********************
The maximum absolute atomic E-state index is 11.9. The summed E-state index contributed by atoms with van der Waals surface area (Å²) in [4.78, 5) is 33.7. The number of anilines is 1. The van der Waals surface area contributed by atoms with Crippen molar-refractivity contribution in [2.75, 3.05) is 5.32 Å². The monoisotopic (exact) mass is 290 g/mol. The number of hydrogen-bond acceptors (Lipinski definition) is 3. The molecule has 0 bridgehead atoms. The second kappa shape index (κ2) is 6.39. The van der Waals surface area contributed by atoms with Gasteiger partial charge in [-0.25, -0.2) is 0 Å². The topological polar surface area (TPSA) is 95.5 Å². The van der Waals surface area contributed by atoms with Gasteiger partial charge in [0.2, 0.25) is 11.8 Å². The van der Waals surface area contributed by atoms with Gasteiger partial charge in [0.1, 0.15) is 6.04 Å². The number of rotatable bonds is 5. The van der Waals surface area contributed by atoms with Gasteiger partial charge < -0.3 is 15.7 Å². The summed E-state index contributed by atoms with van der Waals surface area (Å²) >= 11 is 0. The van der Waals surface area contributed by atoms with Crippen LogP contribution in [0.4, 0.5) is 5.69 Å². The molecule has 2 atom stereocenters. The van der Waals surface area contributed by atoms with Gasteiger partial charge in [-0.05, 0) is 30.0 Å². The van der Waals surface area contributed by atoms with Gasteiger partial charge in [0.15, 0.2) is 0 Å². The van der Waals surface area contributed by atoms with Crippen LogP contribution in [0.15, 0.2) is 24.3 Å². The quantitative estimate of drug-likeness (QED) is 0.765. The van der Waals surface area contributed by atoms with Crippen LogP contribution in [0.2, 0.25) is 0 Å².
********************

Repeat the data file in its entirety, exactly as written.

The maximum absolute atomic E-state index is 11.9. The summed E-state index contributed by atoms with van der Waals surface area (Å²) in [4.78, 5) is 33.7. The number of anilines is 1. The van der Waals surface area contributed by atoms with Crippen molar-refractivity contribution in [2.75, 3.05) is 5.32 Å². The monoisotopic (exact) mass is 290 g/mol. The number of hydrogen-bond acceptors (Lipinski definition) is 3. The molecule has 0 bridgehead atoms. The second kappa shape index (κ2) is 6.39. The van der Waals surface area contributed by atoms with Gasteiger partial charge in [-0.25, -0.2) is 0 Å². The topological polar surface area (TPSA) is 95.5 Å². The van der Waals surface area contributed by atoms with Gasteiger partial charge in [0.2, 0.25) is 11.8 Å². The van der Waals surface area contributed by atoms with Gasteiger partial charge in [0.1, 0.15) is 6.04 Å². The number of rotatable bonds is 5. The van der Waals surface area contributed by atoms with Gasteiger partial charge < -0.3 is 15.7 Å². The summed E-state index contributed by atoms with van der Waals surface area (Å²) >= 11 is 0. The van der Waals surface area contributed by atoms with Crippen LogP contribution in [0.4, 0.5) is 5.69 Å². The molecule has 2 atom stereocenters. The van der Waals surface area contributed by atoms with Gasteiger partial charge in [-0.05, 0) is 30.0 Å². The van der Waals surface area contributed by atoms with Gasteiger partial charge in [0.15, 0.2) is 0 Å². The van der Waals surface area contributed by atoms with Crippen LogP contribution in [0.15, 0.2) is 24.3 Å². The quantitative estimate of drug-likeness (QED) is 0.765. The van der Waals surface area contributed by atoms with Crippen LogP contribution in [0.2, 0.25) is 0 Å².